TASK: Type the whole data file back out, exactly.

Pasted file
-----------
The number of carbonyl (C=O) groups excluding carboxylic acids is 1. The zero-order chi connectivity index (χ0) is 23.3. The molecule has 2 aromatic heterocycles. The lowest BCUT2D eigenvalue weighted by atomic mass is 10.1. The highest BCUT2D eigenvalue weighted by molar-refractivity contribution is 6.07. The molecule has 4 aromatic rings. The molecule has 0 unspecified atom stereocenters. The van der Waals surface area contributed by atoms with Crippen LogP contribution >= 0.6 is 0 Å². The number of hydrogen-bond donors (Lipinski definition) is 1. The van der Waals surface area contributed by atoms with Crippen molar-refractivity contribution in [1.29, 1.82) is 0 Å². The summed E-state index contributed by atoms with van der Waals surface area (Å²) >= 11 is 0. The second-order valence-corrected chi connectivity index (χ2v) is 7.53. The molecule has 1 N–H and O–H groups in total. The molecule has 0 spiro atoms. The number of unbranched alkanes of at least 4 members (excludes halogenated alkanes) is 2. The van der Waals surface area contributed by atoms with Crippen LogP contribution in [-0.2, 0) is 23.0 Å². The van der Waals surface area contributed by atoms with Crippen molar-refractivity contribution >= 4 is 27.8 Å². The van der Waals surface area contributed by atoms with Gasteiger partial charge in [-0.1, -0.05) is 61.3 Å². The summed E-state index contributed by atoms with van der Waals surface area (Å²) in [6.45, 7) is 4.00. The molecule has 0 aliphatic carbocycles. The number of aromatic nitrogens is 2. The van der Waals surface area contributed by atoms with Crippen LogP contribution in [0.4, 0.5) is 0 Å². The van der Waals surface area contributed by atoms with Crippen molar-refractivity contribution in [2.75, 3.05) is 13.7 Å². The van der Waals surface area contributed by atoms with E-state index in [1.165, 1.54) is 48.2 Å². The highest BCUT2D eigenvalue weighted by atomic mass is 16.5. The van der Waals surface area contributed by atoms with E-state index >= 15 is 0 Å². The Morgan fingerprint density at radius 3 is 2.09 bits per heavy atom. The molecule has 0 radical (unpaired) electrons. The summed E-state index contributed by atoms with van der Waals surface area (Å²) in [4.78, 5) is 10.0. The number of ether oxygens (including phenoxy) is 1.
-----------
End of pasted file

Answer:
The number of carbonyl (C=O) groups excluding carboxylic acids is 1. The zero-order chi connectivity index (χ0) is 23.3. The molecule has 2 aromatic heterocycles. The lowest BCUT2D eigenvalue weighted by atomic mass is 10.1. The highest BCUT2D eigenvalue weighted by molar-refractivity contribution is 6.07. The molecule has 4 aromatic rings. The molecule has 0 unspecified atom stereocenters. The van der Waals surface area contributed by atoms with Crippen LogP contribution >= 0.6 is 0 Å². The number of hydrogen-bond donors (Lipinski definition) is 1. The van der Waals surface area contributed by atoms with Crippen molar-refractivity contribution in [1.29, 1.82) is 0 Å². The summed E-state index contributed by atoms with van der Waals surface area (Å²) >= 11 is 0. The second-order valence-corrected chi connectivity index (χ2v) is 7.53. The molecule has 1 N–H and O–H groups in total. The molecule has 0 spiro atoms. The number of unbranched alkanes of at least 4 members (excludes halogenated alkanes) is 2. The van der Waals surface area contributed by atoms with Crippen LogP contribution in [-0.2, 0) is 23.0 Å². The van der Waals surface area contributed by atoms with Crippen molar-refractivity contribution >= 4 is 27.8 Å². The van der Waals surface area contributed by atoms with Gasteiger partial charge in [-0.1, -0.05) is 61.3 Å². The summed E-state index contributed by atoms with van der Waals surface area (Å²) in [6.45, 7) is 4.00. The molecule has 0 aliphatic carbocycles. The number of aromatic nitrogens is 2. The van der Waals surface area contributed by atoms with Crippen LogP contribution in [0.4, 0.5) is 0 Å². The van der Waals surface area contributed by atoms with Crippen molar-refractivity contribution in [2.75, 3.05) is 13.7 Å². The van der Waals surface area contributed by atoms with E-state index in [1.165, 1.54) is 48.2 Å². The highest BCUT2D eigenvalue weighted by atomic mass is 16.5. The van der Waals surface area contributed by atoms with E-state index >= 15 is 0 Å². The Morgan fingerprint density at radius 3 is 2.09 bits per heavy atom. The molecule has 0 radical (unpaired) electrons. The summed E-state index contributed by atoms with van der Waals surface area (Å²) in [4.78, 5) is 10.0. The number of ether oxygens (including phenoxy) is 1.